PEI

Continued closure of Unit 9 psychiatric ward 'unacceptable,' says Green MLA

The P.E.I. government needs to do a better job providing mental health care during the COVID-19 pandemic, says Green MLA Trish Altass.

Government making plans to reopen Unit 9

Islanders need to know what the plan is for the psychiatric unit at the Queen Elizabeth Hospital says Trish Altass. (CBC)

The P.E.I. government needs to do a better job providing mental health care during the COVID-19 pandemic, says Green MLA Trish Altass.

Altass issued a news release Tuesday in response to a CBC Investigates story that looked into the closure of Unit 9, the psychiatric unit in Charlottetown's Queen Elizabeth Hospital. Psychiatric patients were sent home in March to make way for a potential influx of COVID-19 patients.

There have been no COVID-19 hospitalizations on the Island, and Unit 9 is now housing dementia patients waiting for spaces in long-term care homes. Some psychiatric services have been moved to Hillsborough Hospital.

Altass said that's not good enough.

"That Unit 9 has not been considered a priority service at this point is unacceptable," Altass told CBC News.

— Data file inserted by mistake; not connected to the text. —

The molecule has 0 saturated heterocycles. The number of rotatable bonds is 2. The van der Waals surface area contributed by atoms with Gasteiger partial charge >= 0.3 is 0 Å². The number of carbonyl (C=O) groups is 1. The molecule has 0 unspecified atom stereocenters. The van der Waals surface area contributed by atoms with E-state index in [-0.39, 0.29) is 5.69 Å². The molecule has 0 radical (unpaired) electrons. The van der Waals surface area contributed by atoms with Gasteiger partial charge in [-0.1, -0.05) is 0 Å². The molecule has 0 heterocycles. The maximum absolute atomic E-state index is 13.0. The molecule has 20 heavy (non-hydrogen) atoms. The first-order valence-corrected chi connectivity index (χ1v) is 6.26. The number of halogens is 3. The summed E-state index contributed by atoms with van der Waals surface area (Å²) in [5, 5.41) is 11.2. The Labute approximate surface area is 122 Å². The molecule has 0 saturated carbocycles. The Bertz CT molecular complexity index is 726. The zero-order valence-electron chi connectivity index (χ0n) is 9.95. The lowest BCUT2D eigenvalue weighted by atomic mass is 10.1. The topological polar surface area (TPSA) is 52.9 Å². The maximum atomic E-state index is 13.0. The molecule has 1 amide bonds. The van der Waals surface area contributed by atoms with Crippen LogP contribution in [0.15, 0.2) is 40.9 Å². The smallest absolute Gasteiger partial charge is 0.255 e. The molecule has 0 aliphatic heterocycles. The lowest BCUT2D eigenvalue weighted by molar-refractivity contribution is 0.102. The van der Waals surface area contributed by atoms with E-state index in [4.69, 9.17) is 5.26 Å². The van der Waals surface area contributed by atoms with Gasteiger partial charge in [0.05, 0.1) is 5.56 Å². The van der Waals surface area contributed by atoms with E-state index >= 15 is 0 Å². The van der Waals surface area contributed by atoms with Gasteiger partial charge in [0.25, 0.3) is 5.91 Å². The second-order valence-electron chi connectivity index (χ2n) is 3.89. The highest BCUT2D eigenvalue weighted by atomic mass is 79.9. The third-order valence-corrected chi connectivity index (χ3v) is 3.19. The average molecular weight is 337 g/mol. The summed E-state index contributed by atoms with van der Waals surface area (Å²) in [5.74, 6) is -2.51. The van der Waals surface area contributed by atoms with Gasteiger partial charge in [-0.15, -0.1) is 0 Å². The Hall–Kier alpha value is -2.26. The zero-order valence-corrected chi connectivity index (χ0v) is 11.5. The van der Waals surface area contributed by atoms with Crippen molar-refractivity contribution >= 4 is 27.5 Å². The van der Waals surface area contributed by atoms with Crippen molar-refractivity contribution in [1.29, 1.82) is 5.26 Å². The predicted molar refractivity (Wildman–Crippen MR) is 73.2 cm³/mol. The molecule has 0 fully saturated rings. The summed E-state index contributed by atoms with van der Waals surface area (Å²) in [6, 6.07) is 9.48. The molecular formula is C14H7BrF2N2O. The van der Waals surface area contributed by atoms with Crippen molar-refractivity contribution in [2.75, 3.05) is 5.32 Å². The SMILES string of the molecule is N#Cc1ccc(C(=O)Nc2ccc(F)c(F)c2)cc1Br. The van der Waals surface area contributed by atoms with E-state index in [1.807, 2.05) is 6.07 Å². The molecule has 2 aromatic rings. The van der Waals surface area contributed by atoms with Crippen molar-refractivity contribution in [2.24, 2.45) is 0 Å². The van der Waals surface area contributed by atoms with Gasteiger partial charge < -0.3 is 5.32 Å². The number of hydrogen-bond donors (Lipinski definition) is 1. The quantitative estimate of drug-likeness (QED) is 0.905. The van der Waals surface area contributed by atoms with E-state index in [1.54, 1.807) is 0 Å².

"Access to mental health services is a critical issue and continues to be a critical issue, even moreso now that the additional stresses of the pandemic are upon us."

It is understandable that decisions had to be made quickly in March, she said, but seven months later Health Minister James Aylward needs to be showing better leadership.

In her news release Altass referenced comments made to CBC News by Dr. Heather Keizer, chief of mental health and addictions on P.E.I. Keizer said the psychiatric group has been "urgently advocating for a reopening of psychiatric beds on Unit 9." 

"We need to know what the plan is," said Altass, "What are we going to do to improve services ... Islanders can't wait any longer."

Questions in the legislature

Altass said she first began expressing her concern about the Unit 9 closure in April, and she asked about it several times during the sitting of the legislature.

In response to one of those questions, on June 10, Aylward suggested there was no hurry to reopen the unit.

"The level of treatment that individuals are getting there is actually better than it was before because we've got more psychiatric services in one facility versus having them split between two," he said.

In response to questions for the CBC Investigates story, Aylward said he hoped to see psychiatric patients back in Unit 9 by the end of this month.

More from CBC P.E.I.

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